Buying a home with an FHA loan is now easier for Deferred Action for Childhood Arrivals (DACA) recipients.
The Department of Housing and Urban Development (HUD) included DACA recipients among eligible borrowers for FHA loans back in January. But the agency issued clarification on the matter last week, updating its eligibility requirements in the process.
More specifically, HUD expanded the documents that non-permanent residents can use to qualify.
Here’s what you need to know about the changes, as well as DACA recipient loans in general.
The benefits of the changes
Opening up FHA loans could be a game-changer for DACA recipients, many of whom have been in America since birth (or shortly thereafter).
The FHA mortgage program is one of the easiest to qualify for in terms of credit score and down payments. It offers very competitive mortgage rates as well.
The opportunity to become homeowners through a low down payment, federally insured mortgage could help DACA recipients build wealth earlier and more affordably than would have otherwise been possible for them.
Here’s what House Rep. Juan Vargas (CA-51) had to say about it: “Dreamers are working, tax-paying Americans and have every right to own a home. I’m pleased to see that HUD has rightfully extended this eligibility to our Dreamers.”
What’s changing for DACA recipients
HUD’s latest announcement doesn’t change DACA FHA eligibility. However, it does clarifies the documents that non-permanent residents can use to qualify for those loans.
Here’s a full look at the eligibility requirements non-residents must meet, as well as the documents they can use to prove that eligibility:
- They buyers must use the property as a primary residence — not a second home, vacation house, or investment property. (This is a standard requirement of all FHA loans)
- They must have a valid Social Security Number unless employed by the World Bank, a foreign embassy, or an equivalent employer
- They must be eligible to work in the U.S. and have one of the following:
- An Employment Authorization Document (U.S. Citizenship and Immigration Services Form I-766) showing their current work authorization status
- A USCIS Form I-94 showing their H-1B status, plus evidence of employment with an authorized H-1B employer for at least one year
- Evidence of refugee or asylee status granted by the USCIS
- Evidence of citizenship in Micronesia, the Marshall Islands, or Palau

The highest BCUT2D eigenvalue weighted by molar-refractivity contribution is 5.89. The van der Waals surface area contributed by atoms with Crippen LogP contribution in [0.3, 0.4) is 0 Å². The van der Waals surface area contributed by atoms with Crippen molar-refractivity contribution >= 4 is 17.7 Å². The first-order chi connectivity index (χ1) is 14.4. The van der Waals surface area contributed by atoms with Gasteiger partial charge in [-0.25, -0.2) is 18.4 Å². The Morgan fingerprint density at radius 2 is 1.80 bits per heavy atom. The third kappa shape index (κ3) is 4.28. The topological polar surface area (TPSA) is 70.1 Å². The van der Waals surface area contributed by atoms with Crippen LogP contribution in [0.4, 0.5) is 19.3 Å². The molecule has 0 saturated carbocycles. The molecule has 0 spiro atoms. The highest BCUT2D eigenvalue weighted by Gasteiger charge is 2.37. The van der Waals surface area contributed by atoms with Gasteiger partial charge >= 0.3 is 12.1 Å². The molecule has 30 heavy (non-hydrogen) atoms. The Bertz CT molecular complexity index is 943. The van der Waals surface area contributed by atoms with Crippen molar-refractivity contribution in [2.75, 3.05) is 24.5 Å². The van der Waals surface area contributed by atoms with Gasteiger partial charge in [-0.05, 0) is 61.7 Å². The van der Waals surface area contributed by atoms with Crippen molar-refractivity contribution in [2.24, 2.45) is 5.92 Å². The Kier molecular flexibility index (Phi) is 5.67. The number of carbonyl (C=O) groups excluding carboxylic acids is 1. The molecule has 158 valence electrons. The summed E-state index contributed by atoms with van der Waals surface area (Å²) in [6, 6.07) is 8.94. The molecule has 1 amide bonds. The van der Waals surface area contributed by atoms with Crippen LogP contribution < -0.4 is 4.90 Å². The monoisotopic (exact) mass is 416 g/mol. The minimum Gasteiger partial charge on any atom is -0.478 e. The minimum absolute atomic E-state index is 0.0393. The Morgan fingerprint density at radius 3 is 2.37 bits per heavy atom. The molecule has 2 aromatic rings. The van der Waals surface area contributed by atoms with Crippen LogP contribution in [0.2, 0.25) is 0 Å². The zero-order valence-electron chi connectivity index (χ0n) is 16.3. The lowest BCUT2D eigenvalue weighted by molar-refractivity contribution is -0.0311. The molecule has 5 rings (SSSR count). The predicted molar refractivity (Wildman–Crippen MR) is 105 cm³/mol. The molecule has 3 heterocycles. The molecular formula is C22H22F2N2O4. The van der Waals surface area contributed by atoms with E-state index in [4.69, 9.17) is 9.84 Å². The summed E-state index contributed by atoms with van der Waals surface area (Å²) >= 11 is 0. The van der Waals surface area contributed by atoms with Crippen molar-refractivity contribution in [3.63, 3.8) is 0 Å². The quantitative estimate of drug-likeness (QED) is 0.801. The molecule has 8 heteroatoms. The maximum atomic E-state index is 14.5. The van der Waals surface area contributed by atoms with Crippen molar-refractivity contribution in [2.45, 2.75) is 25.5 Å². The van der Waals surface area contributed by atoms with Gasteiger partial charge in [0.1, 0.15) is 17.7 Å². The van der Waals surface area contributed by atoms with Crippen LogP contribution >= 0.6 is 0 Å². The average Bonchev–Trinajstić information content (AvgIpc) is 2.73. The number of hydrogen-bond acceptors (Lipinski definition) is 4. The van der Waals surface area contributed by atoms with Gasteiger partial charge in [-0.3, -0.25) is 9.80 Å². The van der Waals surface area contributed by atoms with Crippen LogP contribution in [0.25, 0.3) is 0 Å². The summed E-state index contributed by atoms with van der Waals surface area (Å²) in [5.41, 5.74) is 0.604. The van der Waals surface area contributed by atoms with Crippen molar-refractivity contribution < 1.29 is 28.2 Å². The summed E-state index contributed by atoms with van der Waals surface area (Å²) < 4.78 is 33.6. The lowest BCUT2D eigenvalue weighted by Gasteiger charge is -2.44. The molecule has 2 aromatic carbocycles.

If a borrower’s Employment Authorization Document is set to expire within the year, the lender will need to determine how likely it is that authorization will be renewed. They may use past renewals as a guideline or, if those are unavailable, work with USCIS directly.
Other requirements to qualify
Borrowers will also need to meet the standard requirements of the FHA loan program, which include at least a 3.5% down payment, a 580 credit score, and a debt-to-income ratio (DTI) of 50% or less.
Some borrowers can get approved with a higher DTI. It’s also possible to qualify for an FHA loan with a 500 credit score, as long as the borrower can put down 10%. The down payment can come from gift funds.
Borrowers who are living in the U.S. under refugee or asylee status must provide an Employment Authorization Document (USCIS Form I-766) indicating this status, or a USCIS Form I-797 showing the approval of their Application for Asylum or Withholding of Removal.
History of DACA recipients and FHA loans
Prior to this year, the FHA handbook included a statement that “Non-U.S. citizens without lawful residency in the U.S. are not eligible for FHA-insurance mortgages.”
FHA mortgages are among the most accessible home loans out there because of the flexible credit score and low down payment requirements. Generally speaking, borrowers must have a credit score of 580 or higher to qualify with a 3.5% down payment.
But lenders can approve borrowers who don’t have a credit score or traditional credit history using other documentation, broadening the scope of who can qualify.
Former HUD Secretary Ben Carson waived the rule against qualifying DACA recipients briefly in June 2020. But then HUD reinstated the policy, once again directing lenders to deny DACA applicants.
On January 19, however, the agency announced it would waive the rule once again and, eventually, strike the line from future handbooks entirely.
“The term ‘lawful residency’ pre-dates DACA and thus did not anticipate a situation in which a borrower might not have entered the country legally, but nevertheless be considered lawfully present,” HUD wrote in the January update. “To avoid confusion and provide needed clarity to HUD’s lending partners, FHA is waiving the above-referenced FHA Handbook subsection [barring DACA recipients from eligibility] in its entirety.”
Since then, DACA recipients have been free to apply — and potentially qualify for — low-interest loans backed by the Federal Housing Administration. According to United States Citizenship and Immigration Services, there were 643,560 active DACA recipients nationwide as of March 2020.
The bottom line
DACA recipients can officially apply for FHA mortgage loans. And with last week’s announcements, there’s now a clear picture of the documentation required to do so.